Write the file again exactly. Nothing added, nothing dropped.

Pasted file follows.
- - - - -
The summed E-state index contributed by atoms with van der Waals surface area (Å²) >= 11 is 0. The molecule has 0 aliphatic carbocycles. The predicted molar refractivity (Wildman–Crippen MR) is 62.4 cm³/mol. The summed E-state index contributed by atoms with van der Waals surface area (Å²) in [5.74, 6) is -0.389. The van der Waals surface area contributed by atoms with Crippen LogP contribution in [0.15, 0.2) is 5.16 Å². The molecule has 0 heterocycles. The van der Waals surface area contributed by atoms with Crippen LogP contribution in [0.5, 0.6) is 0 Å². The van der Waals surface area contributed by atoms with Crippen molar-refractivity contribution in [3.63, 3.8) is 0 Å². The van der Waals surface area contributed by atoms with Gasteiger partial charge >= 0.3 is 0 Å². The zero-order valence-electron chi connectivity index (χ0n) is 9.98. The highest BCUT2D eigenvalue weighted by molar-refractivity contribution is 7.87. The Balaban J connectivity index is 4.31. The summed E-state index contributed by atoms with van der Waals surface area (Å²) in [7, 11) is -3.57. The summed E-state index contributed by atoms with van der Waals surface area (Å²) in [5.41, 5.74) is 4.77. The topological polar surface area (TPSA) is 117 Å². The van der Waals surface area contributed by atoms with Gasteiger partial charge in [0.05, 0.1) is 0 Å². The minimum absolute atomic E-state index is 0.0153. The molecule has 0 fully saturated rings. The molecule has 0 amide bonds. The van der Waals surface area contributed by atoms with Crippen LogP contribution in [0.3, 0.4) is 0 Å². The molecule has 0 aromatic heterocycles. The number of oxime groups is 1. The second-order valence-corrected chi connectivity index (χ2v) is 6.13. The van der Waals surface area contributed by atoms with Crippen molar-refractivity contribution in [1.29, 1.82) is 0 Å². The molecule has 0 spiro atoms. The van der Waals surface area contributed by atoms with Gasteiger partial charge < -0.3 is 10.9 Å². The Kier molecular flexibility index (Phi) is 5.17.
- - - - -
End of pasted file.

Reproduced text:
The summed E-state index contributed by atoms with van der Waals surface area (Å²) >= 11 is 0. The molecule has 0 aliphatic carbocycles. The predicted molar refractivity (Wildman–Crippen MR) is 62.4 cm³/mol. The summed E-state index contributed by atoms with van der Waals surface area (Å²) in [5.74, 6) is -0.389. The van der Waals surface area contributed by atoms with Crippen LogP contribution in [0.15, 0.2) is 5.16 Å². The molecule has 0 heterocycles. The van der Waals surface area contributed by atoms with Crippen LogP contribution in [0.5, 0.6) is 0 Å². The van der Waals surface area contributed by atoms with Crippen molar-refractivity contribution in [3.63, 3.8) is 0 Å². The van der Waals surface area contributed by atoms with Gasteiger partial charge >= 0.3 is 0 Å². The zero-order valence-electron chi connectivity index (χ0n) is 9.98. The highest BCUT2D eigenvalue weighted by molar-refractivity contribution is 7.87. The Balaban J connectivity index is 4.31. The summed E-state index contributed by atoms with van der Waals surface area (Å²) in [7, 11) is -3.57. The summed E-state index contributed by atoms with van der Waals surface area (Å²) in [5.41, 5.74) is 4.77. The topological polar surface area (TPSA) is 117 Å². The van der Waals surface area contributed by atoms with Gasteiger partial charge in [0.05, 0.1) is 0 Å². The minimum absolute atomic E-state index is 0.0153. The molecule has 0 fully saturated rings. The molecule has 0 amide bonds. The van der Waals surface area contributed by atoms with Crippen LogP contribution in [0.3, 0.4) is 0 Å². The molecule has 0 aromatic heterocycles. The number of oxime groups is 1. The second-order valence-corrected chi connectivity index (χ2v) is 6.13. The van der Waals surface area contributed by atoms with Crippen molar-refractivity contribution in [1.29, 1.82) is 0 Å². The molecule has 0 spiro atoms. The van der Waals surface area contributed by atoms with Gasteiger partial charge < -0.3 is 10.9 Å². The Kier molecular flexibility index (Phi) is 5.17.